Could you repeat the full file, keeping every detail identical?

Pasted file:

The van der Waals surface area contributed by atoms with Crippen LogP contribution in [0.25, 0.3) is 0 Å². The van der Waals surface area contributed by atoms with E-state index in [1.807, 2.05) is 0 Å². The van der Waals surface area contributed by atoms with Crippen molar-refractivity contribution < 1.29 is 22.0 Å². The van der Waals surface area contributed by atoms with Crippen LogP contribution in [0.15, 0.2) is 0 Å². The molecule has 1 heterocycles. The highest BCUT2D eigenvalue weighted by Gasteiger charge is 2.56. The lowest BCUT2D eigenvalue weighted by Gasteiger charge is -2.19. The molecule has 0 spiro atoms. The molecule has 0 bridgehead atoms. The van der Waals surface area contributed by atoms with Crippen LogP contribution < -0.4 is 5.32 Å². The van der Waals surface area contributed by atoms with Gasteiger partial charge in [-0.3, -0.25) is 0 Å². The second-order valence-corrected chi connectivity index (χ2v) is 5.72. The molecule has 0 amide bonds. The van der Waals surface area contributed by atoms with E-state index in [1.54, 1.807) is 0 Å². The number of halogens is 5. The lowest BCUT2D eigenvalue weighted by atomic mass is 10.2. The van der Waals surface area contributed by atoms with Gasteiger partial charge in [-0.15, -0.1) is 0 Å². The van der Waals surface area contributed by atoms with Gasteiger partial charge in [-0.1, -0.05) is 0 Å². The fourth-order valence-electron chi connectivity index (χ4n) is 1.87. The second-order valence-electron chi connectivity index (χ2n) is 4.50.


The van der Waals surface area contributed by atoms with Crippen LogP contribution in [0.25, 0.3) is 0 Å². The van der Waals surface area contributed by atoms with E-state index in [1.807, 2.05) is 0 Å². The van der Waals surface area contributed by atoms with Crippen molar-refractivity contribution < 1.29 is 22.0 Å². The van der Waals surface area contributed by atoms with Crippen LogP contribution in [0.15, 0.2) is 0 Å². The molecule has 1 heterocycles. The highest BCUT2D eigenvalue weighted by Gasteiger charge is 2.56. The lowest BCUT2D eigenvalue weighted by Gasteiger charge is -2.19. The molecule has 0 spiro atoms. The molecule has 0 bridgehead atoms. The van der Waals surface area contributed by atoms with Crippen LogP contribution < -0.4 is 5.32 Å². The van der Waals surface area contributed by atoms with Gasteiger partial charge in [-0.3, -0.25) is 0 Å². The second-order valence-corrected chi connectivity index (χ2v) is 5.72. The molecule has 0 amide bonds. The van der Waals surface area contributed by atoms with E-state index in [1.54, 1.807) is 0 Å². The number of halogens is 5. The lowest BCUT2D eigenvalue weighted by atomic mass is 10.2. The van der Waals surface area contributed by atoms with Gasteiger partial charge in [-0.15, -0.1) is 0 Å². The van der Waals surface area contributed by atoms with Gasteiger partial charge in [-0.1, -0.05) is 0 Å². The fourth-order valence-electron chi connectivity index (χ4n) is 1.87. The second-order valence-electron chi connectivity index (χ2n) is 4.50.